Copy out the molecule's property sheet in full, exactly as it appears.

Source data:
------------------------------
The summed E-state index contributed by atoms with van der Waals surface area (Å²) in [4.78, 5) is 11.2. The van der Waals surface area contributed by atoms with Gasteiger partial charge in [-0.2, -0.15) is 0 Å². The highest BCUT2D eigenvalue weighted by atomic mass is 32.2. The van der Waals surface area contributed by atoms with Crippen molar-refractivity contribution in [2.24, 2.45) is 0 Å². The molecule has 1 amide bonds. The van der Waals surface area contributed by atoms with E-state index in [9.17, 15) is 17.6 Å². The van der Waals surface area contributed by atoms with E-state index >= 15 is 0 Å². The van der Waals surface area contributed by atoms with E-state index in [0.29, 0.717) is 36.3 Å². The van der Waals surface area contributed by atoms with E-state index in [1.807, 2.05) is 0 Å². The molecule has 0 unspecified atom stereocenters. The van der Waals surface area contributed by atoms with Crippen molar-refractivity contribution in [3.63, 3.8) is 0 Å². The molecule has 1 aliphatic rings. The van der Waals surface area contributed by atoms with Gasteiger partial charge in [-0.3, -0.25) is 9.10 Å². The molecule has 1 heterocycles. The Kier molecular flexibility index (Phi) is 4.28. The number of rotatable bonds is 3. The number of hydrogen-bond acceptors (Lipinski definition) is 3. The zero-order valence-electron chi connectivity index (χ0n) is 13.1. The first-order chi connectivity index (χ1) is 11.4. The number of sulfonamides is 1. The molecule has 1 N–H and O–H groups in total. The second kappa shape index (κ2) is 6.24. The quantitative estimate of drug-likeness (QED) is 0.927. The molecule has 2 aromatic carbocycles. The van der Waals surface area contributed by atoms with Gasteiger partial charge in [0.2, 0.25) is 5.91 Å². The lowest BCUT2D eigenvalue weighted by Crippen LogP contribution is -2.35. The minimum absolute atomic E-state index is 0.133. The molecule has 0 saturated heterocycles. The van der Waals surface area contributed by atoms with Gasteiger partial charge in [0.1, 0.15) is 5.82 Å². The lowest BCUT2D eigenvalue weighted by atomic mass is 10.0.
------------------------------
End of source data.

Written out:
The summed E-state index contributed by atoms with van der Waals surface area (Å²) in [4.78, 5) is 11.2. The van der Waals surface area contributed by atoms with Gasteiger partial charge in [-0.2, -0.15) is 0 Å². The highest BCUT2D eigenvalue weighted by atomic mass is 32.2. The van der Waals surface area contributed by atoms with Crippen molar-refractivity contribution in [2.24, 2.45) is 0 Å². The molecule has 1 amide bonds. The van der Waals surface area contributed by atoms with E-state index in [9.17, 15) is 17.6 Å². The van der Waals surface area contributed by atoms with E-state index >= 15 is 0 Å². The van der Waals surface area contributed by atoms with E-state index in [0.29, 0.717) is 36.3 Å². The van der Waals surface area contributed by atoms with E-state index in [1.807, 2.05) is 0 Å². The molecule has 0 unspecified atom stereocenters. The van der Waals surface area contributed by atoms with Crippen molar-refractivity contribution in [3.63, 3.8) is 0 Å². The molecule has 1 aliphatic rings. The van der Waals surface area contributed by atoms with Gasteiger partial charge in [-0.3, -0.25) is 9.10 Å². The molecule has 1 heterocycles. The Kier molecular flexibility index (Phi) is 4.28. The number of rotatable bonds is 3. The number of hydrogen-bond acceptors (Lipinski definition) is 3. The zero-order valence-electron chi connectivity index (χ0n) is 13.1. The first-order chi connectivity index (χ1) is 11.4. The number of sulfonamides is 1. The molecule has 1 N–H and O–H groups in total. The second kappa shape index (κ2) is 6.24. The quantitative estimate of drug-likeness (QED) is 0.927. The molecule has 2 aromatic carbocycles. The van der Waals surface area contributed by atoms with Gasteiger partial charge in [0.2, 0.25) is 5.91 Å². The lowest BCUT2D eigenvalue weighted by Crippen LogP contribution is -2.35. The minimum absolute atomic E-state index is 0.133. The molecule has 0 saturated heterocycles. The van der Waals surface area contributed by atoms with Gasteiger partial charge in [0.1, 0.15) is 5.82 Å². The lowest BCUT2D eigenvalue weighted by atomic mass is 10.0.